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14 April 2008

Don't Dare Show Your Versatility in Public

Lesson learnt well in The Pioneer

In my new office the other day, after I finished preparing company literature on products like power interface unit, phase change material, nano-cooled green shelters, filter-less air conditioner, compressor-less AC, etc, our department needed a French translation of the product descriptions for the overseas market. As I volunteered to translate the matter, my boss looked amused. Immediately I remembered what a curse my versatility had proven in The Pioneer. I laughed and consciously changed the topic of discussion.

Eventually, our company had to pay a translator at the Alliance Française de Delhi an exorbitant Rs 6 per word for more than 30,000 words in the company literature, a task I could have done for free — my job profile does not include translation; therefore, no part of my salary can be considered to be the fee for the task — without compromising on quality.

That night I asked my wife to interpret the look on my boss's face when I had offered to translate the company literature. I asked her if my multi-faceted character is appreciated by so many people online, why it elicits negative responses in real life. She said people love to read about characters like me, but they find it difficult to come to terms with the fact that one such person is in their midst. A reader has this problem that he takes the protagonist of a story, even if it's non-fiction, for a super-human character. That, in turn, puts a notion in his sub-conscious that it's virtually impossible for such a person to exist in real life. If you claim to be one such 'existence', either you will be called a gasbag or, if within your interlocutor is convinced about your prowess, he will feel dwarfed in comparison. Hence his insecurity. Hence his adverse reaction.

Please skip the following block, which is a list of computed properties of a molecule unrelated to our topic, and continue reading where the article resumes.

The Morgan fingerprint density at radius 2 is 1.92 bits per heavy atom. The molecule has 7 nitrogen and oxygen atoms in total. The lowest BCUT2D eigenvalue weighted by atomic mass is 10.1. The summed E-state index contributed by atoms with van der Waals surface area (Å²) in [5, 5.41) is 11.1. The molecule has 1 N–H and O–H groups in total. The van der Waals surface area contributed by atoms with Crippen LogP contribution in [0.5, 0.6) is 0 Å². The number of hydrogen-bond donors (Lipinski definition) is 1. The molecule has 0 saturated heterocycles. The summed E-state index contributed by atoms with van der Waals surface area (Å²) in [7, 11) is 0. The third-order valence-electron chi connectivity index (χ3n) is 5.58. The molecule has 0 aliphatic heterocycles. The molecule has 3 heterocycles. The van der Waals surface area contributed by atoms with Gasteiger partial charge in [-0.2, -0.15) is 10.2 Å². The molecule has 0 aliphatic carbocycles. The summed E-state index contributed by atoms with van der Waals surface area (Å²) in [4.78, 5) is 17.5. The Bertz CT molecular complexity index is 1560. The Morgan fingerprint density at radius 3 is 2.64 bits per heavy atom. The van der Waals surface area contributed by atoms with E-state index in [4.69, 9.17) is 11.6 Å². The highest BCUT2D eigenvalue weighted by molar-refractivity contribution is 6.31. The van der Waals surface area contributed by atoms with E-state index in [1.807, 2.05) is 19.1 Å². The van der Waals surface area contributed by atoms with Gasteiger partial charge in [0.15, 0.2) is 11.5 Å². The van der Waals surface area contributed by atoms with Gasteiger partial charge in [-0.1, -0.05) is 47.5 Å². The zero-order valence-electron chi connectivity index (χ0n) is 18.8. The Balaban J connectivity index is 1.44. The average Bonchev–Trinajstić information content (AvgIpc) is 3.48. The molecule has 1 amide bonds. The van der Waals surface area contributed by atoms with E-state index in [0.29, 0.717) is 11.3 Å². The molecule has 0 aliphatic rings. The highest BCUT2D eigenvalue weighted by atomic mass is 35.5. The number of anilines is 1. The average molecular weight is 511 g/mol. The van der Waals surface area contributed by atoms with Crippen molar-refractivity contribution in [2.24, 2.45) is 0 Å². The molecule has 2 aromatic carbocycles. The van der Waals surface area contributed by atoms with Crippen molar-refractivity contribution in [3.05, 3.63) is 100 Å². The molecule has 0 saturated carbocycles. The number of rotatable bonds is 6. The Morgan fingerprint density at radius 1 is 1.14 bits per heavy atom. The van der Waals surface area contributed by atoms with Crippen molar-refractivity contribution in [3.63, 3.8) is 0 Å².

On the other hand, if letting my colleagues know what I am capable of doing is misconstrued as bragging, not letting them know that I can help could be misconstrued as my being insensitive and indifferent to my employer's need.